His auburn hair turned reddish-blond. His teeth gleamed white in a face that tanned to bronze. My late brother Kevin was the eternal boy of summer.
He was born in early August. Maybe his love for everything summer was a birthright.
To my brother, a slalom skier and ski jumper, every lake was a body of water to master.
“Faster, faster,” Kevin shouted from his perch on a slalom ski as my father pushed the throttle forward. He skimmed across the wakes, his ski often rising two feet in the air. He leaned back as far as he could, the water cascading over his body like a waterfall. Toward the end of each ski run, as his arms tired, he raised his back foot and curled his toes around the ski rope handle, then rested his head against his hands. He grinned at us and waved. He was king of the lake.
“Jump, Linda, jump,” Kevin yelled from the water below. On summer vacation on a Tennessee lake, we took our boat out with two other teens. We drove to a set of cliffs and climbed up. Kevin had gone first, jumping out wide, grabbing his knees, then pulling his legs together seconds before sliding into the water. It was my turn. I was scared, yet exhilarated. I leaped, casting my body far away from the rocky ledge. I held my nose and squeezed my legs together as tightly as possible. The water enveloped me in a cool embrace. I rose to the surface, and spray hit my face as my brother splashed me. He smiled. I smiled back.
In the summer of 1983, he drove with me to Boston. We were still in college, and I was heading to Boston for my first newspaper internship. My parents did not want me driving the 16 hours alone, so Kevin accompanied me. It was a hot, sticky drive in my 1978 Honda Civic – a no-frills car, meaning no air conditioning. We rolled the windows down and turned the stereo up as loud as we could. We took turns driving as we sang along with Billy Joel, The Cars, and Huey Lewis and the News. His arms tanned. Mine burned. We rarely talked, but did not need to say much. We were happy. And it was summer.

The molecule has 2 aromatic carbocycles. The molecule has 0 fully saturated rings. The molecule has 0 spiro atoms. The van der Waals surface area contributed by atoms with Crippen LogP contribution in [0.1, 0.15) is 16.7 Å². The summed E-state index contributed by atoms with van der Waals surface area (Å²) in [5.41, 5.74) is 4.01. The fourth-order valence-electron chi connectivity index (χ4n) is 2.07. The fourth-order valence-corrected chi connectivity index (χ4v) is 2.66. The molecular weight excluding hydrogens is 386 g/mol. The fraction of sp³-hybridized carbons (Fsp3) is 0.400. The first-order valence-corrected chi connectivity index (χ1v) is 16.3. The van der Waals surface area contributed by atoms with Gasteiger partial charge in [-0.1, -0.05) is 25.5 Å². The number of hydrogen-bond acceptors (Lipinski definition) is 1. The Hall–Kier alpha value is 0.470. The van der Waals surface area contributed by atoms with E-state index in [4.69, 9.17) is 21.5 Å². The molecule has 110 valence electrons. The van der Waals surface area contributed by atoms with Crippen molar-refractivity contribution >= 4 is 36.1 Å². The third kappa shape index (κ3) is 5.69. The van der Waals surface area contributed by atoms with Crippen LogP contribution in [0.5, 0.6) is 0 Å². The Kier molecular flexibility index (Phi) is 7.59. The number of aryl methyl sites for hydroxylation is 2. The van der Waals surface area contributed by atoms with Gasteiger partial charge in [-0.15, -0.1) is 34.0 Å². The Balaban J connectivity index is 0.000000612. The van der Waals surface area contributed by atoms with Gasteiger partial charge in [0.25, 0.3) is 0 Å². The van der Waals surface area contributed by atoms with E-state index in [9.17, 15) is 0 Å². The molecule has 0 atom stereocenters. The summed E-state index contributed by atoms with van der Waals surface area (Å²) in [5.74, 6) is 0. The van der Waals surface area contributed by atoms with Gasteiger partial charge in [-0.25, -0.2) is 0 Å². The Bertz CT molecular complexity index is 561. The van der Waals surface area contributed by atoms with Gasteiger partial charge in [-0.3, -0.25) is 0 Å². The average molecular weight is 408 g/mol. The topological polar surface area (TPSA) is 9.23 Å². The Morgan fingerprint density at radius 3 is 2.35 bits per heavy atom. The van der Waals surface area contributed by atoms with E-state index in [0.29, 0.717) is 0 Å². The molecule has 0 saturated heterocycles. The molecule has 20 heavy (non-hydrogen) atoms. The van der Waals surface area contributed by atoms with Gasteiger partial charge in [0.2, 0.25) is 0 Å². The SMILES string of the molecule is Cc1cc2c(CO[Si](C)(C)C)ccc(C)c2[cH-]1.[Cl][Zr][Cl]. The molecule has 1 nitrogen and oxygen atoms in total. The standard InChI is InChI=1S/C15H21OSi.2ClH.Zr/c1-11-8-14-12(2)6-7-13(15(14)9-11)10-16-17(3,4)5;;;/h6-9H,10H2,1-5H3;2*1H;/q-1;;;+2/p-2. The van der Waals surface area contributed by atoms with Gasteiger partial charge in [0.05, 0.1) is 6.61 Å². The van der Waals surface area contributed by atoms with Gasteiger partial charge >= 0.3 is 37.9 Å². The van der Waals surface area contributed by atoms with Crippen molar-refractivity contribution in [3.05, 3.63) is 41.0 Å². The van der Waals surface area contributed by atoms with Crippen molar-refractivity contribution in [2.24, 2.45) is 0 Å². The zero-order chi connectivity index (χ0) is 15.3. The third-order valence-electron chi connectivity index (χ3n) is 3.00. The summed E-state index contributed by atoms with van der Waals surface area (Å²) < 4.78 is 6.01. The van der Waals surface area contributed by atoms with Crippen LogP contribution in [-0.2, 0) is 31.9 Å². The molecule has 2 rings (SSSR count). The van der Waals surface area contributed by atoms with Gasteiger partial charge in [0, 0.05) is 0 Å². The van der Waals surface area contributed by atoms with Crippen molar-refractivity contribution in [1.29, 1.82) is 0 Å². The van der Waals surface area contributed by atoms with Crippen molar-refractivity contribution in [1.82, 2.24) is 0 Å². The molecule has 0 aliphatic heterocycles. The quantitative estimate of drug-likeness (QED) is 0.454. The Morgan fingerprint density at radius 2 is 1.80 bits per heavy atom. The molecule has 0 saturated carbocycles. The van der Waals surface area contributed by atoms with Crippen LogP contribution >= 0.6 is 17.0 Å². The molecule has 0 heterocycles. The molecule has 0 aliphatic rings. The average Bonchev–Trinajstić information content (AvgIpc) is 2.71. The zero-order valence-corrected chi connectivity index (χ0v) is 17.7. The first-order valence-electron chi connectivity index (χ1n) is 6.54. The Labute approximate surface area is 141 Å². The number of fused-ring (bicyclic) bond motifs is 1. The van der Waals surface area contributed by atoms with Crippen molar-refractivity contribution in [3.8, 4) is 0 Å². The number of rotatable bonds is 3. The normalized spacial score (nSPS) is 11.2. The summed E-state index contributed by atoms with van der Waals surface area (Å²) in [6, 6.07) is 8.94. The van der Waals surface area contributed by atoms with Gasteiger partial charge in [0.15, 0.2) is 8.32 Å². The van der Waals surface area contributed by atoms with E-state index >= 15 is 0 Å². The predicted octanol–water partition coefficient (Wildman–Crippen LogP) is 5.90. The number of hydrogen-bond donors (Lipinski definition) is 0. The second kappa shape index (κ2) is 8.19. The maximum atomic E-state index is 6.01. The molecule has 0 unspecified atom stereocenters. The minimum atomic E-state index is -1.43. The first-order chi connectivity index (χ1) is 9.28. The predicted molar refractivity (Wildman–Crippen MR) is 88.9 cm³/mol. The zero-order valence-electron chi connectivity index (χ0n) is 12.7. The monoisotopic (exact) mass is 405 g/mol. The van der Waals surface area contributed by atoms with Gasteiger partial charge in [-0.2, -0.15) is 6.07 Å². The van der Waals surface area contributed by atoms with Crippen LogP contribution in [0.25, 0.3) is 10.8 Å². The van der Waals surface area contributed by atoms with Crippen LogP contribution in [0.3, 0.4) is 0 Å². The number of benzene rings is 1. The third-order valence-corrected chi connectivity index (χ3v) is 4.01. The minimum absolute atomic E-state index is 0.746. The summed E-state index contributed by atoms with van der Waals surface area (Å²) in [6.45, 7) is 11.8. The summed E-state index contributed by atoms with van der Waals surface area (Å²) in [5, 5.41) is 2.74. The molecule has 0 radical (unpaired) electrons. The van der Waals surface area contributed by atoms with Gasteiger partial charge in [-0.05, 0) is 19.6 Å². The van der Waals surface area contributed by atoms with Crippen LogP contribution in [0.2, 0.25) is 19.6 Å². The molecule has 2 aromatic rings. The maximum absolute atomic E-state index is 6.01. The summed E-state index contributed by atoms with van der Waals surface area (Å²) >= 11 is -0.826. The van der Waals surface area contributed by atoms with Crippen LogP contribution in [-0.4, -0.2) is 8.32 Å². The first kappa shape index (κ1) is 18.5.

Kevin died in a car accident in March 1986 after spending a week in California, where summer never ends. The last person to see him was Dave, a friend of his from Boy Scouts. Dave wrote a sympathy letter that captured my brother’s spirit – no matter the season.
“Kevin always came on like ignited energy and got my life charged up. … When he was here last week, my eyes opened to so many things in Los Angeles that I’ve just been passing by in a hurry to get somewhere else. Every hot car was a masterpiece to him, the mountains an off-road playground, and the beach a hundred-mile long gallery to scope women.”
I will always miss my brother, who was 23 when he died, but miss him even more when summer comes around. My parents retired to a lake in South Carolina. They still have a motorboat, and I occasionally ski. It is hard not to look out across the water and yearn to see my brother, curling his toes around the ski rope handle, and leaning back as if he did not have a care in the world. His smile was always huge. It was as if he wanted to shout, “This is life!”